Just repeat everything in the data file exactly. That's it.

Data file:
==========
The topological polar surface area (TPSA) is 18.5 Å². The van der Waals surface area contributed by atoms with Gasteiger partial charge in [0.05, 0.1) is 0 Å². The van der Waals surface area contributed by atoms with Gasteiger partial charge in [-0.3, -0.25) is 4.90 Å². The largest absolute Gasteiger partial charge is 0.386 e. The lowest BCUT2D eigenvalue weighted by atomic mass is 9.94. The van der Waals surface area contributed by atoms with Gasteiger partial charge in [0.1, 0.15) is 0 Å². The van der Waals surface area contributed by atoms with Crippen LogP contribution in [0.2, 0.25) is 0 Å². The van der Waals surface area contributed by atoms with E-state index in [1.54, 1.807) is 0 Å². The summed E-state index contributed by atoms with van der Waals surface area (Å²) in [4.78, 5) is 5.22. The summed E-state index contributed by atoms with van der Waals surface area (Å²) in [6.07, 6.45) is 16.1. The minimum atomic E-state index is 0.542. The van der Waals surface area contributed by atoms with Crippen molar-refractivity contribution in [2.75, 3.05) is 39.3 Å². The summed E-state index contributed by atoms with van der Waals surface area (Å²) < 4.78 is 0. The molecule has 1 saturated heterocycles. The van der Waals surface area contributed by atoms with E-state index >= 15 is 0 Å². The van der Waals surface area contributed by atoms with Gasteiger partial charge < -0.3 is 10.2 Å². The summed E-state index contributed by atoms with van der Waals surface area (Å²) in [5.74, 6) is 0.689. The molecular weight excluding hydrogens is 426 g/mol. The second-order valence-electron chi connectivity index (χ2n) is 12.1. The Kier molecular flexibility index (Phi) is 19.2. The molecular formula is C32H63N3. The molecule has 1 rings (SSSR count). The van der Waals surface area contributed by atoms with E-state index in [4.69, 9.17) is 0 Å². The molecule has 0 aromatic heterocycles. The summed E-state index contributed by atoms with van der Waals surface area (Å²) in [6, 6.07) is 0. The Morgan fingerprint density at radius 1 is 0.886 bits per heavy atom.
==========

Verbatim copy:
The topological polar surface area (TPSA) is 18.5 Å². The van der Waals surface area contributed by atoms with Gasteiger partial charge in [0.05, 0.1) is 0 Å². The van der Waals surface area contributed by atoms with Gasteiger partial charge in [-0.3, -0.25) is 4.90 Å². The largest absolute Gasteiger partial charge is 0.386 e. The lowest BCUT2D eigenvalue weighted by atomic mass is 9.94. The van der Waals surface area contributed by atoms with Gasteiger partial charge in [0.1, 0.15) is 0 Å². The van der Waals surface area contributed by atoms with Crippen LogP contribution in [0.2, 0.25) is 0 Å². The van der Waals surface area contributed by atoms with E-state index in [1.54, 1.807) is 0 Å². The summed E-state index contributed by atoms with van der Waals surface area (Å²) in [4.78, 5) is 5.22. The summed E-state index contributed by atoms with van der Waals surface area (Å²) in [6.07, 6.45) is 16.1. The minimum atomic E-state index is 0.542. The van der Waals surface area contributed by atoms with Crippen molar-refractivity contribution in [2.75, 3.05) is 39.3 Å². The summed E-state index contributed by atoms with van der Waals surface area (Å²) < 4.78 is 0. The molecule has 1 saturated heterocycles. The van der Waals surface area contributed by atoms with E-state index >= 15 is 0 Å². The van der Waals surface area contributed by atoms with Gasteiger partial charge < -0.3 is 10.2 Å². The summed E-state index contributed by atoms with van der Waals surface area (Å²) in [5.74, 6) is 0.689. The molecular weight excluding hydrogens is 426 g/mol. The second-order valence-electron chi connectivity index (χ2n) is 12.1. The Kier molecular flexibility index (Phi) is 19.2. The molecular formula is C32H63N3. The molecule has 1 rings (SSSR count). The van der Waals surface area contributed by atoms with E-state index in [4.69, 9.17) is 0 Å². The molecule has 0 aromatic heterocycles. The summed E-state index contributed by atoms with van der Waals surface area (Å²) in [6, 6.07) is 0. The Morgan fingerprint density at radius 1 is 0.886 bits per heavy atom.